Electronic compliance report isn't helping veterans get jobs with private contractors
Tuesday, October 5, 2010; 8:33 PM
Everybody loves veterans.
Holidays are named for them. Parades are devoted to them. Politicians of all stripes make a public display of embracing them.
But when it gets right down to how Uncle Sam serves former service members, the picture can get murky.
Testimony submitted for a congressional hearing last week demonstrated that employment of veterans with companies that do business with the federal government is an area that leaves much to be desired.
The House Veterans' Affairs subcommittee on economic opportunity heard witness after witness describe serious weaknesses with the government's oversight and enforcement of affirmative action laws and regulations designed to promote employment of veterans with private contractors.
"Veterans are undergoing tough times in the area of employment," said Joseph C. Sharpe Jr., director of the American Legion's National Economic Commission. "With the Bureau of Labor Statistics reporting unemployment for veterans of Iraq and Afghanistan as high as 23 percent, the employment of veterans is a top issue. It is the duty of Federal contractors to comply with the law and employ veterans and disabled veterans."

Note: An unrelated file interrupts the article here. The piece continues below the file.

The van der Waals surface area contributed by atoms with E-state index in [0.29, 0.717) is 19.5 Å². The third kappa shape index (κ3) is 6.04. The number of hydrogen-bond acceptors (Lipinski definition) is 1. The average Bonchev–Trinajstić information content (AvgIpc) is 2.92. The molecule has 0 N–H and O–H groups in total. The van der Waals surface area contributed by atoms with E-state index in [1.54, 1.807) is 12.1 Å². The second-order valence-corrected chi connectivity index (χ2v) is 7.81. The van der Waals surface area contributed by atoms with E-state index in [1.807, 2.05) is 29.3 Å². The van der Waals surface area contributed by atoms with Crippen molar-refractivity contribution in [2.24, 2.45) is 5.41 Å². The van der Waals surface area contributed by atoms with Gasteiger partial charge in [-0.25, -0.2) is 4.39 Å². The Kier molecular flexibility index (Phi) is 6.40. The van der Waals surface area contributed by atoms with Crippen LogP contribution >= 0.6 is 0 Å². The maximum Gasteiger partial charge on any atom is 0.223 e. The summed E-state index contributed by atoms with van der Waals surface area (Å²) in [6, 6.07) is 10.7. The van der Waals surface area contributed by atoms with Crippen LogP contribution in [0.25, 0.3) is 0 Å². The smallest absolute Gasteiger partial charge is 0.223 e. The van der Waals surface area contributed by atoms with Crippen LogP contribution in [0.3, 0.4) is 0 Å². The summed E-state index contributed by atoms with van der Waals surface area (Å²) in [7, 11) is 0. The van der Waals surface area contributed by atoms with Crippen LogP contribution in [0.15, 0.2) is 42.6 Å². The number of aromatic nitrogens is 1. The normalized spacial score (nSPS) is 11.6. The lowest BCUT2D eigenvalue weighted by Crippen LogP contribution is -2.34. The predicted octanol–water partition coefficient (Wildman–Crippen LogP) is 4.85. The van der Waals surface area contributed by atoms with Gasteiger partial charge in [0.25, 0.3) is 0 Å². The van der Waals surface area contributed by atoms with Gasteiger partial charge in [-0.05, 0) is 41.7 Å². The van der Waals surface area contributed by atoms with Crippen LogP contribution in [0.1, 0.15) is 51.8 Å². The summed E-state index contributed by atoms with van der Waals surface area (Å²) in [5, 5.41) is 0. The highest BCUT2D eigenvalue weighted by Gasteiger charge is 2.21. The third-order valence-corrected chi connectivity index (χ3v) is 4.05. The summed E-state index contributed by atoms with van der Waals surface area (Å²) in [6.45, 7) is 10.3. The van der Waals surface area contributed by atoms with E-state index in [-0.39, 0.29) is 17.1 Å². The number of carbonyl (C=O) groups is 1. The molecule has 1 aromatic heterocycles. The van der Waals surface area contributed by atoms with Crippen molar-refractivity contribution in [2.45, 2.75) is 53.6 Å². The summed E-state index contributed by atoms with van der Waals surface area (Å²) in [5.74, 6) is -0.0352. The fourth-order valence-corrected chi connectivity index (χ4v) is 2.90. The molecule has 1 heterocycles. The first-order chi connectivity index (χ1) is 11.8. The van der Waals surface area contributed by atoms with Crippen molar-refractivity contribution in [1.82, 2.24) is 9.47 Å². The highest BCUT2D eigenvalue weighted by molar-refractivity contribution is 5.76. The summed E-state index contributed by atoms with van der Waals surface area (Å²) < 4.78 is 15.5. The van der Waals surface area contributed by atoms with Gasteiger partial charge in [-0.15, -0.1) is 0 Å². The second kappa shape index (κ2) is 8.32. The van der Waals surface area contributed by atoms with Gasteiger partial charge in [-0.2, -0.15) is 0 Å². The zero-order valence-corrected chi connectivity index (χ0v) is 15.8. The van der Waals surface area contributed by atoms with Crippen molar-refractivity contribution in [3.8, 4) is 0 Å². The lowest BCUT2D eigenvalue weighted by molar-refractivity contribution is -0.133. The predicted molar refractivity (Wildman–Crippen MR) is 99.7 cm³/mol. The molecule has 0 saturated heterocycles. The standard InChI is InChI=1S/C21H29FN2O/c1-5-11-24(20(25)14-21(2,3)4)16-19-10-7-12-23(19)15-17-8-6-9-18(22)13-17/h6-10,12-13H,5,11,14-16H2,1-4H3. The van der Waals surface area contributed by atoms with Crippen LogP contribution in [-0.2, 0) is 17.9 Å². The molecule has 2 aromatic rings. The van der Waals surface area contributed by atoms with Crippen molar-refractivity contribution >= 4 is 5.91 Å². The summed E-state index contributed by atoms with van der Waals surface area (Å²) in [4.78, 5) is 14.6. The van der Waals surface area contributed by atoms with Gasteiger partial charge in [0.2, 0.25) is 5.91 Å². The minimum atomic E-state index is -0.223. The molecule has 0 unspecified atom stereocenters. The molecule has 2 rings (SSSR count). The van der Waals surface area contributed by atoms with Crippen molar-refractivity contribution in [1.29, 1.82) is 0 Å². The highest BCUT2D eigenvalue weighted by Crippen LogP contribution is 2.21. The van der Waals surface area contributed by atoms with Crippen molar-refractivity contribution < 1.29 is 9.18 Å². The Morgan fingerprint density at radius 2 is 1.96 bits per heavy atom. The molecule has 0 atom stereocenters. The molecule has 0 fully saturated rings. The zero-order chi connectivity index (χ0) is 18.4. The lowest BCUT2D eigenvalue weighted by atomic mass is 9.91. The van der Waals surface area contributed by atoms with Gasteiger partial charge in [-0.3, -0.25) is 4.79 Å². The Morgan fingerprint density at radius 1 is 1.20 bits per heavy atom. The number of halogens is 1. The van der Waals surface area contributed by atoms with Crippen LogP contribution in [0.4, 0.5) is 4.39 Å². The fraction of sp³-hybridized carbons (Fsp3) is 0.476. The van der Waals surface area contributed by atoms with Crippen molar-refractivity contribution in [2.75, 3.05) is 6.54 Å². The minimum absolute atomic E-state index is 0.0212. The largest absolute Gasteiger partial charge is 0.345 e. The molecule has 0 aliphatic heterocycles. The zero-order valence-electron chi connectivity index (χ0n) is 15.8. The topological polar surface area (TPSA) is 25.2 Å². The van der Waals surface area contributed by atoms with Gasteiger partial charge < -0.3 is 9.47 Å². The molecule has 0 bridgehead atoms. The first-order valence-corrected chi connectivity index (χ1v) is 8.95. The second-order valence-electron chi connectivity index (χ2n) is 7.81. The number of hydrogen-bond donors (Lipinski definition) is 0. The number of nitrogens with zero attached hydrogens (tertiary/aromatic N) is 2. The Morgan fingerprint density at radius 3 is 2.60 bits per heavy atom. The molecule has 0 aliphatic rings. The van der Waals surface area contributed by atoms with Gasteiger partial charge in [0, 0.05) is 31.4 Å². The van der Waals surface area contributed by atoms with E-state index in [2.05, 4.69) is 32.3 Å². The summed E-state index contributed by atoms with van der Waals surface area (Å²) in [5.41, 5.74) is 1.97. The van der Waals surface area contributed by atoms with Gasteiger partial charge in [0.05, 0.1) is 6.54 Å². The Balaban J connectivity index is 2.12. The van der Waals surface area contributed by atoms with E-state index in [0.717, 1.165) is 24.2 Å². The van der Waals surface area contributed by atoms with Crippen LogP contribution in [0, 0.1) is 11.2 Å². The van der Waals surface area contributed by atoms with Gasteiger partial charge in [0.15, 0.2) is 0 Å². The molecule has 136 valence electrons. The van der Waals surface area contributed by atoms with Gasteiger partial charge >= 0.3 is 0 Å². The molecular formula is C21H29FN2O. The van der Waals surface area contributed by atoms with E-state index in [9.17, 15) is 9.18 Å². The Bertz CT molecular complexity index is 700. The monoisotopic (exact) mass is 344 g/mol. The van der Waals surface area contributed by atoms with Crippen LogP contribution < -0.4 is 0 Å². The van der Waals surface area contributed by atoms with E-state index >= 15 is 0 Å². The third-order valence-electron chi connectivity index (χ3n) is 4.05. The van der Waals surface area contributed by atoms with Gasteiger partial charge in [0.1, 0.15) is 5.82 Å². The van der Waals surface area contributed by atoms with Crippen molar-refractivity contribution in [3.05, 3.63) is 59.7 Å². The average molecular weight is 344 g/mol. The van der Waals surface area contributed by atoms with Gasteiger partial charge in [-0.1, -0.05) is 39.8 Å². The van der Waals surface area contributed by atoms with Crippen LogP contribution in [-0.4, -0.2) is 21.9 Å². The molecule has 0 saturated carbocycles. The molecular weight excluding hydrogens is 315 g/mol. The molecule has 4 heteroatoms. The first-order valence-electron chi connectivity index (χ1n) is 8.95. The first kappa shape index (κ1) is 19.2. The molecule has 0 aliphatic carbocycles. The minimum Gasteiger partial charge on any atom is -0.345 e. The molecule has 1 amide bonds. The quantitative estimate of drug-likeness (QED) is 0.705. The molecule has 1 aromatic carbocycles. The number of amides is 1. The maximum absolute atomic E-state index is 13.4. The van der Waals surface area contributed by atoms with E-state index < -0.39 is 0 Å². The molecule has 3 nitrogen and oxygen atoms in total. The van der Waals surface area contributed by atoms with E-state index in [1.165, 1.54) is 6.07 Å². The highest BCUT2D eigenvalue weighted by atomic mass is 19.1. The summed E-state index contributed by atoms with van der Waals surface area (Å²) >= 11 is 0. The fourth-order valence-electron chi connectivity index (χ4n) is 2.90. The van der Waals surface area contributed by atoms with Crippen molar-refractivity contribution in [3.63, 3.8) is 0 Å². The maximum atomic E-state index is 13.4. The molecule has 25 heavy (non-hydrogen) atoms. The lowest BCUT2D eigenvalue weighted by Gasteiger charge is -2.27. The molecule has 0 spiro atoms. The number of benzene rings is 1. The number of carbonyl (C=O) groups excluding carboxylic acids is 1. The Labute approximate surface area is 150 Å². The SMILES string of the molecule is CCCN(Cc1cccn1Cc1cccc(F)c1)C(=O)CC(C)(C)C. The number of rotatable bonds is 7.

He added that the employment of veterans "is directly affected by non-compliance from Federal contractors . . ." and that "veterans should be considered and hired first by these contractors and subcontractors who receive contracts from the Federal government."
Much of the testimony focused on the dull but important topic of paperwork.
Actually, a big problem, according to several witnesses, is the lack of paperwork connected to a report contractors are required to file on veteran hiring.
The report, known as VETS-100, is filed electronically.
It's an important report that gets to the heart of the hiring issue. Federal contractors use it to tell Uncle Sam how many vets they employ.
The Labor Department "has encouraged and promoted efforts to increase reporting, particularly through electronic submissions," Les Jin, deputy director of Labor's Office of Federal Contract Compliance Programs, told the panel.